Cobalt explorer Aus Tin Mining (ASX: ANW) has struck thick cobalt and nickel intersections during its drilling program at its 100%-owned Mt Cobalt project near Gympie in Queensland.
Assays from four holes drilled at the project in late 2017 returned a 28.15m wide intersection grading 0.29% cobalt and 0.73% nickel.
The intersection comprised two high grade intervals 6.65m at 0.45% cobalt and 0.89% nickel, and a 2.7m interval containing 0.74% cobalt and 0.89% nickel.
“It was pleasing to generate another high cobalt grade intersection, which confirms Mt Cobalt as one of the higher-grade cobalt targets in Australia,” Aus Tin Mining chief executive officer Peter Williams said.
Drilling started in early December to test extensions to the project’s historic cobalt and manganese mine where a 7m wide lode produced an average 7.5% cobalt.
The 28.15m thick intersection was drilled 130 from the historic mine.
According to Aus Tin Mining, its recent assays, combined with its 2016 drill results, which uncovered 7m grading 0.84% cobalt and 0.83% nickel from 29m, place the company in a comparable position to other Australian cobalt projects.
Additionally, the company claimed a drill sludge sample for one of the other four holes returned silver up to 247 grams per tonne. Aus Tin Mining also reported that fines washed from drill core during the recovery process and obtained in the sludge have revealed higher cobalt grades than those in the actual assayed core.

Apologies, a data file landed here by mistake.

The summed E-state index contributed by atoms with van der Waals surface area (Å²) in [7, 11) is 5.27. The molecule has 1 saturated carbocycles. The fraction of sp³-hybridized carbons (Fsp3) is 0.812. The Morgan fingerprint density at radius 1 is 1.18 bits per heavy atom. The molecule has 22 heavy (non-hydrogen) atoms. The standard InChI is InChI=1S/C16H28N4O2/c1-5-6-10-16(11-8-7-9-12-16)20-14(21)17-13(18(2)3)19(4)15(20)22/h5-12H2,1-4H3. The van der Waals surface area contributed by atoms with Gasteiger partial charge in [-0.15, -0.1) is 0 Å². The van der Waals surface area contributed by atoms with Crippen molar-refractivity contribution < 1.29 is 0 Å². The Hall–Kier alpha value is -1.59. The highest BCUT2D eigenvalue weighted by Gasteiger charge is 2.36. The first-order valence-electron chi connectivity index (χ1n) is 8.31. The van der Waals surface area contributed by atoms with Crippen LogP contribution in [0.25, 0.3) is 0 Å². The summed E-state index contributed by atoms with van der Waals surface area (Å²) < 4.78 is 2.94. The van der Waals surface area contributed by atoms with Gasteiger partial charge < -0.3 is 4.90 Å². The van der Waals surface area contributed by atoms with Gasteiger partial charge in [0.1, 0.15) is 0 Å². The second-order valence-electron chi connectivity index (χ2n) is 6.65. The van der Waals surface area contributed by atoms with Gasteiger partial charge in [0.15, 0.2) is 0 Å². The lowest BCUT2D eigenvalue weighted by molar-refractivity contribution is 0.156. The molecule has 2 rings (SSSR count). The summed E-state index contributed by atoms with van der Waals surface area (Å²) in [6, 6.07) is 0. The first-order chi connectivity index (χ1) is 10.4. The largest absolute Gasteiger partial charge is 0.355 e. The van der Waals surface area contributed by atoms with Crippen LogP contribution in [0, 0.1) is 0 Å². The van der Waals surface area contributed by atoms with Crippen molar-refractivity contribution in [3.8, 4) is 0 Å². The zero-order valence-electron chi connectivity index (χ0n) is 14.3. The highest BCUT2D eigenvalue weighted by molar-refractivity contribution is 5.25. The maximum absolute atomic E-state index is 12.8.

Early this month, Aus Tin Mining finished 95.4m of drilling and identified mineralisation in each hole.
“With a funded program, the company will accelerate its exploration efforts at Mt Cobalt in 2018 and, in the coming months, intends to undertake additional drilling targeting the enriched cobalt-manganese mineralisation and evaluate the potential nickel-cobalt sulphide target,” Mr Williams stated.
“In addition, we will undertake regional exploration including targeting cobalt mineralisation at the nearby Pembroke, Tablelands, Ridley and Jackson North prospects,” he added.
He said the company would also develop a detailed 3D magnetic model of its existing data for Mt Cobalt to identify further drill targets.
Cobalt price pushes higher
The cobalt price has pushed even higher the past week to hit US$80,500 a tonne on the 19 January. Powering the increase is rising demand from the growing lithium-ion battery sector and the Democratic Republic of Congo Government’s proposal to increase cobalt royalties to 3.5%.
Under the DRC’s new mining code, if the cobalt becomes classified a “strategic” metal then the royalty could be hiked to 5%.
With around 60% of the world’s cobalt supply arising out of the region, this places a lot of DRC miners at risk of losing profits, or worse.
The DRC’s tax hike has shone the spot light on other supply sources including the myriad of cobalt explorers on the ASX.
Aus Tin Mining has benefitted from the shift in supply focus and soaring cobalt price with its own share price surging 118% from A$0.011 on 10th January to to A$0.024 in mid-day trade – up 20% today alone.